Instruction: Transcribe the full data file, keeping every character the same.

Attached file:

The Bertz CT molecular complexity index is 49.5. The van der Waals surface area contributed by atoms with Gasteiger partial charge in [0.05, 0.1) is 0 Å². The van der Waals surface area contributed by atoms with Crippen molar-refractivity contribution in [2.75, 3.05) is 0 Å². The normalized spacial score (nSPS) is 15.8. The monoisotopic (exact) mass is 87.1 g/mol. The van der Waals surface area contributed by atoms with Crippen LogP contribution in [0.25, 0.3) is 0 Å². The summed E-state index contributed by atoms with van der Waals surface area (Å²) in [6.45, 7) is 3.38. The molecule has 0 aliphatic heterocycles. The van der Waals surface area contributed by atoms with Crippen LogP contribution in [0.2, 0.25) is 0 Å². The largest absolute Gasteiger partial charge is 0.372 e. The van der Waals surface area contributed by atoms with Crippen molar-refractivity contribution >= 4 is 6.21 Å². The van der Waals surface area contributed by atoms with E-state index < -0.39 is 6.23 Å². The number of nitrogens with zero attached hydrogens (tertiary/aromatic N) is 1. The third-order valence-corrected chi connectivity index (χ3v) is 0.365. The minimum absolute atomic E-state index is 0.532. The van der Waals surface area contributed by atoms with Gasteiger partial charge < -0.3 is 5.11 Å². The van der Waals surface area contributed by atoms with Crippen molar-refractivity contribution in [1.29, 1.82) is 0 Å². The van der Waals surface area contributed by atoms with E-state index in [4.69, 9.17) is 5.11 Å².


The Bertz CT molecular complexity index is 49.5. The van der Waals surface area contributed by atoms with Gasteiger partial charge in [0.05, 0.1) is 0 Å². The van der Waals surface area contributed by atoms with Crippen molar-refractivity contribution in [2.75, 3.05) is 0 Å². The normalized spacial score (nSPS) is 15.8. The monoisotopic (exact) mass is 87.1 g/mol. The van der Waals surface area contributed by atoms with Crippen LogP contribution in [0.25, 0.3) is 0 Å². The summed E-state index contributed by atoms with van der Waals surface area (Å²) in [6.45, 7) is 3.38. The molecule has 0 aliphatic heterocycles. The van der Waals surface area contributed by atoms with Crippen LogP contribution in [0.2, 0.25) is 0 Å². The largest absolute Gasteiger partial charge is 0.372 e. The van der Waals surface area contributed by atoms with Crippen molar-refractivity contribution >= 4 is 6.21 Å². The van der Waals surface area contributed by atoms with E-state index < -0.39 is 6.23 Å². The number of nitrogens with zero attached hydrogens (tertiary/aromatic N) is 1. The third-order valence-corrected chi connectivity index (χ3v) is 0.365. The minimum absolute atomic E-state index is 0.532. The van der Waals surface area contributed by atoms with Gasteiger partial charge < -0.3 is 5.11 Å². The van der Waals surface area contributed by atoms with Crippen molar-refractivity contribution in [1.29, 1.82) is 0 Å². The van der Waals surface area contributed by atoms with E-state index in [4.69, 9.17) is 5.11 Å².